Unfortunately the end of October beginning of November is best known in our society for Halloween. As soon as Summer is over the shops begin to fill with sweets and chocolates, pumpkins and scary costumes for young children. Whether you think this is ‘just a bit of fun’ or like me have a huge aversion to it, I think its such a shame that this has become such a big emphasis of the time.
The festival of Halloween actually came from All Hallows Eve, the night before All Saints’ Day, 1st November. Like many festivals it begins the night before. Now this is something that I think is worth celebrating. It is a time when we remember with thanks the lives of those Saints who have gone before us. Unlike the Catholic Church, the Church of England doesn’t canonise Saints, recognising all members of the universal church both past and present as Saints. In
other words when we enter Jesus family by His grace we become Saints.
Traditionally All Saints’ Day is a time when we remember those faithful believers who have died.
Hebrews 12:1 reads …
Therefore since we are surrounded
by such a great cloud of witnesses,
let us throw off everything that hinders
and the sin that so easily entangles.
And let us run with perseverance
the race marked out for us.
This cloud of witnesses refers to the people that have gone before us that have been a witness to us, or whose lives have shown us a testimony through their faith of God’s love and faithfulness. This in turn offers us, as the passage moves on, a great encouragement to persevere with the race that we still have to run.
We will all have people in our lives who have died who will have greatly encouraged our faith. People whom it was a privilege to have as part of our lives. Very likely they will have been very ordinary people, but people whose faith impacted us.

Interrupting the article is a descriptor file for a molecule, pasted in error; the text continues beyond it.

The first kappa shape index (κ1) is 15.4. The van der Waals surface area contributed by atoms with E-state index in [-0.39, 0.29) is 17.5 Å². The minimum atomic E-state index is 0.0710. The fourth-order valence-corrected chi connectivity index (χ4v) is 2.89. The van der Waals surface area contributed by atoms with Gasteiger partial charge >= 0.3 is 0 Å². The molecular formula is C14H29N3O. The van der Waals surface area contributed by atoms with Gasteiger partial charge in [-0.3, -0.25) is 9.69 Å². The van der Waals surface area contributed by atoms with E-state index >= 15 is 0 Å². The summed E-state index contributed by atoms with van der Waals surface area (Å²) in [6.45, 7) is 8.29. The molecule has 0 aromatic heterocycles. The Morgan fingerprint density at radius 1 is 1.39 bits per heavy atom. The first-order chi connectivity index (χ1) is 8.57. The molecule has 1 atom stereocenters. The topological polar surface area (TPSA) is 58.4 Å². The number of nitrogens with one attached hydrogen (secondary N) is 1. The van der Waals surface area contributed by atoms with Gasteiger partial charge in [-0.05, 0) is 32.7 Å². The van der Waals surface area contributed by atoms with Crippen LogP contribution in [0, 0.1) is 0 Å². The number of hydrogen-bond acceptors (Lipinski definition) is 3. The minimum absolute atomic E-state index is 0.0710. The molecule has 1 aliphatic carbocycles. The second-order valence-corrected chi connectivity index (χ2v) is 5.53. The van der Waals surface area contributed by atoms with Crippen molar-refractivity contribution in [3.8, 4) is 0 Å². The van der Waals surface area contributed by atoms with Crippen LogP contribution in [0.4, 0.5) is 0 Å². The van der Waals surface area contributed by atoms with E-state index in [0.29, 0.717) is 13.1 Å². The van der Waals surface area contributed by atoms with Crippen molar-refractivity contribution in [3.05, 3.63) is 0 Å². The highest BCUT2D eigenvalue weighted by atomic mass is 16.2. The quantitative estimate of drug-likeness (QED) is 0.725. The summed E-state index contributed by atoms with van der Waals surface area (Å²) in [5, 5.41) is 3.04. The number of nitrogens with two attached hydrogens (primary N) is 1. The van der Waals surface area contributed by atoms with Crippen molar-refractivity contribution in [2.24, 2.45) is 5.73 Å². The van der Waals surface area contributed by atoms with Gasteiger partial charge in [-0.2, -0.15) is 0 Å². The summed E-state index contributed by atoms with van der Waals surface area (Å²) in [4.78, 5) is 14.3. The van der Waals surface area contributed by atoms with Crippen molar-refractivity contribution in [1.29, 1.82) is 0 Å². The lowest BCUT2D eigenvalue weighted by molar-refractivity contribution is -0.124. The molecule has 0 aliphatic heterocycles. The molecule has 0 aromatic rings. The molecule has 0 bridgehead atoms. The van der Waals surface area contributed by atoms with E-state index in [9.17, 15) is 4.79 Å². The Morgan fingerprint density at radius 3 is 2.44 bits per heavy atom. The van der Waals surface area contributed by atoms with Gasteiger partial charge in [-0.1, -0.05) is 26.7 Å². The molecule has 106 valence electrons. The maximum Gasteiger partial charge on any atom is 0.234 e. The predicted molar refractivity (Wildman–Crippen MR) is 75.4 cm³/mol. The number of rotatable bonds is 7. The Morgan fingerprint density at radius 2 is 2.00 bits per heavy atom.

For me, one of those people was my dad. He died 25 years ago this year and I only became a Christian two years before he died. But for my whole life he was someone who demonstrated to me to be ‘all in’ faith wise, someone who modelled a great enthusiasm for worship (with his keyring as his favourite percussion instrument), someone who had great integrity (I’m not biased, he was known for this in his work place as a manager at British Gas) and someone
who had a passion for sharing Christ with others. There are many other faithful women and men I remember with great affection whose faith while they lived have been either an encouragement or a challenge to me.
There are also others whom we might not know but whose stories impact us greatly. For me one of these is the life of Jim Elliot. His widow, Elizabeth, tells his story using his diary entries in the book “Shadow of the Almighty”. He is someone who went to Ecuador in the 1950’s to take the gospel to the Auca tribe, a people they had not yet met. He and his co-workers loved these people so much they were fully prepared to die for this mission … they did. But what his story impressed on me was of someone who sought only to do the will of God and that his strongest desire was that his life would serve as an example to the value of knowing God … it did. Elizabeth later returned to the Auca tribe herself and saw the fruition of her husbands sacrifice, people believing in Christ, and the longer-term fruit was the building of a Bible College at the start of this century.
Jim Elliot said: “He is no fool who gives what he cannot keep to gain what he cannot lose”. That’s been such a challenge and witness to me.
All Saints’ Day then is a time for remembering, yes, but also an opportunity for story telling. A chance to share the stories of those who have impacted our faith and also perhaps to pray that we in turn might impact the lives of others. I love the fact that the name of our church is All Saints’; a great reminder that we are all saints and that we can be a people that cheer one another on in the faith.
Lesley Currie (Associate Minister)